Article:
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Stand Up And Fight

Century Media (2011)
Rating: 8/10

Well, blow me down. It’s time for yet another Turisas album. Like Alestorm, a certain publication that may or may not rhyme with Kettle Spammer have declared them as spearheading a true / folk / pineapple movement of metal. Which is why they completely ignored 2004’s Battle Metal, but whatever, it’s been four years since The Varangian Way which left me slightly cold, but what can the facepainted Scandinavians cook up this time?

Links to the sophomore album are evident in the opening ‘The March Of The Varangian Guard’, and the low choral male vocals that ring in the chorus are trademark Turisas, and even if you’re slightly into them, you’ll love Stand Up And Fight, even if ‘Hunting Pirates’ is horrendously gimmicky and token and stands out from the rest of the record like a sore thumb. This is compounded by the fact that the band have stated that their third album leans more towards historical accuracy in the lyrics.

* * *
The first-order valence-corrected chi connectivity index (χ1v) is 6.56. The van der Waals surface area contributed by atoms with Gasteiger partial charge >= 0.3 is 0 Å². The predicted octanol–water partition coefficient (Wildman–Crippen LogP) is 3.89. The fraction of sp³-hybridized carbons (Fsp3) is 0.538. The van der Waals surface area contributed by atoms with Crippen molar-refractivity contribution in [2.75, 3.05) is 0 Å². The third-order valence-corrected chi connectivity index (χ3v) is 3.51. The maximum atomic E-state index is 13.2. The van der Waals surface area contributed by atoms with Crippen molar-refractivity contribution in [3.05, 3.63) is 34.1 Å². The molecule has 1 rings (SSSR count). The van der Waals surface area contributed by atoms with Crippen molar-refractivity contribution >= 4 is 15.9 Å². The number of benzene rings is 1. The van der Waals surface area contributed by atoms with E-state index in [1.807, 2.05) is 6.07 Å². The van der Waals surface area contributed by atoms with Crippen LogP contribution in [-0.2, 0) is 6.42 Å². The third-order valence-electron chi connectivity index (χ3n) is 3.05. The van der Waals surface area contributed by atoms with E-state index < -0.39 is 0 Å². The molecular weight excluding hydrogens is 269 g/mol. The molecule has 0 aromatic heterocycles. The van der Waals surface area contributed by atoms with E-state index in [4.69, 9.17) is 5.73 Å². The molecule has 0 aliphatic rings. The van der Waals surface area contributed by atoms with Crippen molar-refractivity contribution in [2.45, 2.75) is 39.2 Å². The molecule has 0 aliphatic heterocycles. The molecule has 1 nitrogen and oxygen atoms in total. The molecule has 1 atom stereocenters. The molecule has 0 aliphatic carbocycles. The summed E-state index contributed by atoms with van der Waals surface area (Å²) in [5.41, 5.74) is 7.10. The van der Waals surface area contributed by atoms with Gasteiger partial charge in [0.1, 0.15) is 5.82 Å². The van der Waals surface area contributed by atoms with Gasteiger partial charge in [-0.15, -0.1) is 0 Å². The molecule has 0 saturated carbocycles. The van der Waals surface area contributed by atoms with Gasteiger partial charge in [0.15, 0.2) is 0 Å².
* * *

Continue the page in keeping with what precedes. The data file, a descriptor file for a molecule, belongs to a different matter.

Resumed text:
So, yes. It’s one of those albums that is almost a concept album, but isn’t. The lyrics are the most important part, and while Turisas have never been the strongest songwriters, the title track has a storming riff and bounce to it, and ‘Venetoi! – Prasinoi!’ has a gigantic classical bombast to it which would thunder along with any of the “heavier” classical composers. The emphasis is on creating an atmosphere as well as an unrelentingly hooky song, and at times the catch of ‘The Great Escape’ will stick in your head for hours after you’ve heard it.

The clean vocals are a giant improvement on Stand Up And Fight, the chorus of ‘Fear The Fear’ and the titanic penultimate track have more than a dash of pseudo-prog in the vein of later Savatage. Perhaps it’s tackling the grandiose idea that both have done, and for a change, Turisas have exceeded my expectations and created something of a masterpiece, as ‘End Of An Empire’ roars “We are slaughtered, we burn, in the name of our faith” in a captivating juxtaposition against more choral vocals. The spoken finale over the mournful ‘The Bosphorus Freezes Over’ is like an epitaph to the rage and maelstrom that precedes it, almost like the closing credits of a film.

The best thing they’ve done to date, seeing as I’ll happily sit through this time and again and never once listened all the way through Battle Metal in one sitting. Turisas have stepped their game up massively with Stand Up And Fight, putting every other pagan on the back foot to try and top this.

Alex Mullings

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